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Terrorism News

A collection of open-source terrorism news from around the world.
Date: Jun 29, 2017

With 2,500 inmates, the penitentiary institution of Fresnes, about 20 miles south of Paris, is one of the largest prisons in Europe. Like most French prisons, Fresnes is overcrowded. Built in the late 19th century, its tiny cells, each meant for one prisoner, most often house three.

Inmates scream curses and catcalls from their barred windows as I visit a small, empty sports yard ensconced between cell blocks. Plastic bags and punctured soccer balls are caught in the surrounding concertina wire.

The prisoners here yelled out in just this way back in November 2015, refusing to honor a minute of silence for the victims of the terrorist attacks on Paris cafes and the Bataclan concert hall.

Read more: NPR

A Paraguayan man charged with conspiring to export loads of cocaine to the United States pleaded not guilty in Miami federal court on Monday.

But what the conspiracy charge against Ali Issa Chamas did not mention was that he is close to a network of relatives and associates with ties to Hezbollah, a terrorist organization based in Lebanon accused of numerous bombings and plots against Israeli and other Western targets, according to published reports and terrorism experts.

Chamas, 36, is of Lebanese descent but has lived for the past decade in Paraguay, which along with Brazil and Argentina form what’s known as the Tri-Border area. U.S. authorities say it’s a hub for a variety of illicit enterprises such as drug trafficking and money laundering that have long operated as fundraising fronts for the Hezbollah.

Read more: Miami Herald

Malawi has launched Africa's first air corridor to test the use of drones, or Unmanned Aerial Vehicles, in humanitarian missions in partnership with the UN children's agency, Unicef.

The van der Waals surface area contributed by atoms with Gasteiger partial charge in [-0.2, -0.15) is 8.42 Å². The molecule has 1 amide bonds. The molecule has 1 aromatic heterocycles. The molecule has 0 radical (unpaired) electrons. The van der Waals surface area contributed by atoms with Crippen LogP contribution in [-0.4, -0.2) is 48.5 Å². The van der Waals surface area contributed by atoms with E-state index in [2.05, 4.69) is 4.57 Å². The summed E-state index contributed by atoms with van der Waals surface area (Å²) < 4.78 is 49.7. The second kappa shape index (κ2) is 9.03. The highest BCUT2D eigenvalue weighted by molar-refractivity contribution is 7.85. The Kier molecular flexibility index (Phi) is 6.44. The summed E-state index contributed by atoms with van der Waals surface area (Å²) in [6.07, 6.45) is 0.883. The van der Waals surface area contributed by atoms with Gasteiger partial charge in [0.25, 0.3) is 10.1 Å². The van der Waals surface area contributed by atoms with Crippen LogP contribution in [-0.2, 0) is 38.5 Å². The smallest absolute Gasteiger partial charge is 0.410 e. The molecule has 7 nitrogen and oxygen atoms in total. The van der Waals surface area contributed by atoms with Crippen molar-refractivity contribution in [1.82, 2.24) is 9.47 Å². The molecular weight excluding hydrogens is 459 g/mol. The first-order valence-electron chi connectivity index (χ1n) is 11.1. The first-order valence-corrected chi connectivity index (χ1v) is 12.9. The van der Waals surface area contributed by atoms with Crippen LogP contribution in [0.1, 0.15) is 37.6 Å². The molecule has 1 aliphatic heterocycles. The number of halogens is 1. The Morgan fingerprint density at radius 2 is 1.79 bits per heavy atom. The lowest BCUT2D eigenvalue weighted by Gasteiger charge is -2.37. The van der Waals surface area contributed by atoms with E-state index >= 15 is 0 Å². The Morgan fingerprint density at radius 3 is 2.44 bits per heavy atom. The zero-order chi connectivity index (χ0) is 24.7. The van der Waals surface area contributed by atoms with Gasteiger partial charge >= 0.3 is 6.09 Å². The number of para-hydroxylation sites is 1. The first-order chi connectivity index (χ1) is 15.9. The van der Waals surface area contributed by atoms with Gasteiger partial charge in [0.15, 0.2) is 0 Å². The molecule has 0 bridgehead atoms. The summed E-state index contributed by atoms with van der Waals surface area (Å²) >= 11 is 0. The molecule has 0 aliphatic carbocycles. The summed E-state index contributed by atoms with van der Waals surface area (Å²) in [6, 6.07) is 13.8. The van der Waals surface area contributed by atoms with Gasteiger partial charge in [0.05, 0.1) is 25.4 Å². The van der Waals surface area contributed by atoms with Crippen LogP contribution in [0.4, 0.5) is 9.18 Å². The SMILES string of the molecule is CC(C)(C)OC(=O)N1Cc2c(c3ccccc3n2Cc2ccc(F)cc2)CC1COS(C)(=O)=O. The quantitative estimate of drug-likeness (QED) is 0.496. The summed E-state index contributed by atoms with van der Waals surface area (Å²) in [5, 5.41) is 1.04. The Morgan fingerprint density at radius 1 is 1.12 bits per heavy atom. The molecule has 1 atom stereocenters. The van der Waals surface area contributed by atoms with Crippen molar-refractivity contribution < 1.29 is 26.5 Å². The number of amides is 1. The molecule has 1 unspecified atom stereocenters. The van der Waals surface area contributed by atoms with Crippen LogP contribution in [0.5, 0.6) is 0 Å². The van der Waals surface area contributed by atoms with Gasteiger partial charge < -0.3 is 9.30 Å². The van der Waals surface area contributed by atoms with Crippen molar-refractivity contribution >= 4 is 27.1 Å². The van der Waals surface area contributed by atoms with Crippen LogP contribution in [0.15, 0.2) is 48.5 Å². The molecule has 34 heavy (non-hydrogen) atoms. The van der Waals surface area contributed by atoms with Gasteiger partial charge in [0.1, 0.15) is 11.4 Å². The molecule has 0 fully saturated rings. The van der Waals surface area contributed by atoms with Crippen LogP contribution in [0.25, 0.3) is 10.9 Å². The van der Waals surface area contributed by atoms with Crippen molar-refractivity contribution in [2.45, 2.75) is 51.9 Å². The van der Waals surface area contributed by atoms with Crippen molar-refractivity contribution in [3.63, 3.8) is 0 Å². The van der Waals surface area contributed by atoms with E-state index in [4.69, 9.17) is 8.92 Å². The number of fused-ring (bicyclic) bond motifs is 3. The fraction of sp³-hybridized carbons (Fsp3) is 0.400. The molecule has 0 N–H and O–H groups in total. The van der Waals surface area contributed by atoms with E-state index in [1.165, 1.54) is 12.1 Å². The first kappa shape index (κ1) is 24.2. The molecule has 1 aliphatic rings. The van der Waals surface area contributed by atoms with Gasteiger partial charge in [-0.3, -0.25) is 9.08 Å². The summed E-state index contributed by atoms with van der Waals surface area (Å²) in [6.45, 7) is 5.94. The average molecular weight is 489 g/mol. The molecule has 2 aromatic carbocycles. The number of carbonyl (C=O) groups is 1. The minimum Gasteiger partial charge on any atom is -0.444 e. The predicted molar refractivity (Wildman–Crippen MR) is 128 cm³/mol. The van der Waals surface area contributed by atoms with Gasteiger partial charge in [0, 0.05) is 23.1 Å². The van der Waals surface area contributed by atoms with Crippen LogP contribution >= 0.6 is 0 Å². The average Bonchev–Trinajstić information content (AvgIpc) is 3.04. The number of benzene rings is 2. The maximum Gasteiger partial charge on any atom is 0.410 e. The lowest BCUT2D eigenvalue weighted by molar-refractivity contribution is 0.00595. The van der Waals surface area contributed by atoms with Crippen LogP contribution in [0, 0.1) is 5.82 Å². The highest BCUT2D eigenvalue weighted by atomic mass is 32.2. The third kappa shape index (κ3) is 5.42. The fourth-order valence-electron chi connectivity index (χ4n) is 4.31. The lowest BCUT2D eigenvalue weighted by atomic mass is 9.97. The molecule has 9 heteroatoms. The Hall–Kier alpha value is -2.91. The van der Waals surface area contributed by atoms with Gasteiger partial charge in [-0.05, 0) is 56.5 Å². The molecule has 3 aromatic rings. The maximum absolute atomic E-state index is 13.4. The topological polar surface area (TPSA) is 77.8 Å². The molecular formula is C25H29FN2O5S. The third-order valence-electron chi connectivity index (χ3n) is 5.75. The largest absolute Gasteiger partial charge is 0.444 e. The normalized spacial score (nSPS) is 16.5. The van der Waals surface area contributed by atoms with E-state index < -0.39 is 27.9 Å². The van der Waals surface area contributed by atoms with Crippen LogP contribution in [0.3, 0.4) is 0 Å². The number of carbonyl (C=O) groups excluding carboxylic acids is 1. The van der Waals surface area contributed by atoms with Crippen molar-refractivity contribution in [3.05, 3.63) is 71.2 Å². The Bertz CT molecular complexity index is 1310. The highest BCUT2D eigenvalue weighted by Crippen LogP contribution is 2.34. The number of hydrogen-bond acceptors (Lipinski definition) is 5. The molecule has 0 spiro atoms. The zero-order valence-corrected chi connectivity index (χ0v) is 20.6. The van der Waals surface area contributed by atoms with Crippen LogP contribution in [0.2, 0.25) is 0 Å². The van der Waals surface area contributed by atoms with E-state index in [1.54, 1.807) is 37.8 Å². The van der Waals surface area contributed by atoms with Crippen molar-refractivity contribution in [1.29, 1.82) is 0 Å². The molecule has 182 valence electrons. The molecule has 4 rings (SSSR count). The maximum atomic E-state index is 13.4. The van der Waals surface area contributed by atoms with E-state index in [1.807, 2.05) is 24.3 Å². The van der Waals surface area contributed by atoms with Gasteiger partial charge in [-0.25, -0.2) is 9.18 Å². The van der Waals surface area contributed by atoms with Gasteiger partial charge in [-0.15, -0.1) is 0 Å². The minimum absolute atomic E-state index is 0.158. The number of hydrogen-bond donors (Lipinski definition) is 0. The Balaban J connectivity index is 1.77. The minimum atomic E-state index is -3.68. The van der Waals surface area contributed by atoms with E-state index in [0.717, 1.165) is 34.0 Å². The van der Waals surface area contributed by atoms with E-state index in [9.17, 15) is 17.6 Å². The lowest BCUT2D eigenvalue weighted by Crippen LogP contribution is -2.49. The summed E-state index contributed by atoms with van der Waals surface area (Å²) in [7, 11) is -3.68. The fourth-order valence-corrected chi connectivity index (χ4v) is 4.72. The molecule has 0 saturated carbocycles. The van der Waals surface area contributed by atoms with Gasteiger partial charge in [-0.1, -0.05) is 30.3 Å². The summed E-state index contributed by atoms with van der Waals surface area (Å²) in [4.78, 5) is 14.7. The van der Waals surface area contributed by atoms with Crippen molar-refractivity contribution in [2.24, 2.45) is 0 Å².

Kasungu Aerodrome, in central Malawi, will be used as a test site for aerial scouting in crisis situations, delivering supplies and using drones to boost internet connectivity.

Universities and other partners will also have access to the site.

The project will run until 2018.

Rwanda also launched a commercial drone delivery service last year to deliver medical supplies.

The project, in partnership with US company Zipline, has cut delivery of medical supplies to minutes instead of hours.

Unicef says it is working globally with a number of governments and private sector partners to explore how drones can be used in humanitarian and development missions.

The UAVs will have a range of 40km (24 miles).

Read more:  BBC News

Danish shipping giant A.P. Moller-Maersk, one of the global companies hardest hit by a malicious software that froze computers around the globe, said Thursday that most of its terminals are now operational, though some remain crippled.

The Copenhagen-based company said that some terminals are “operating slower than usual or with limited functionality.” Problems have been reported across the shippers’ global business, from Mobile, Alabama, to Mumbai in India.

The shipping company is one of a number of major corporations and government agencies — from logistics firm FedEx to Ukraine’s banking system — to have been hit by the software epidemic.

Maersk, as the shipper is known, says it’s able to accept bookings again via the INNTRA booking platform but that its logistics division, Damco, “has limited access to certain systems.”

Maersk says it can’t be specific about how many sites were affected or when business will get to normal. It also said it had deliberately shut down “a number of IT systems” which also had an impact on email systems.

As companies and governments gauged the cost of the attack, experts were trying to shed light on who launched it and why.

Read more:  AP

Iraqi forces captured on Thursday the wrecked historic mosque of Mosul in which Islamic State proclaimed its self-styled "caliphate" three years ago, an Iraqi military statement said.

Taking the Grand al-Nuri Mosque hands a symbolic victory to the Iraqi forces which have been battling for more than eight month to capture Mosul, the northern city that served as Islamic State's de facto capital in Iraq.

The insurgents blew up the medieval mosque and its landmark leaning minaret a week ago, as U.S.-backed Iraqi forces started a push in its direction. Their black flag had been floating on al-Hadba, the ''hunchback'' minaret, since June 2014.

Source:  Reuters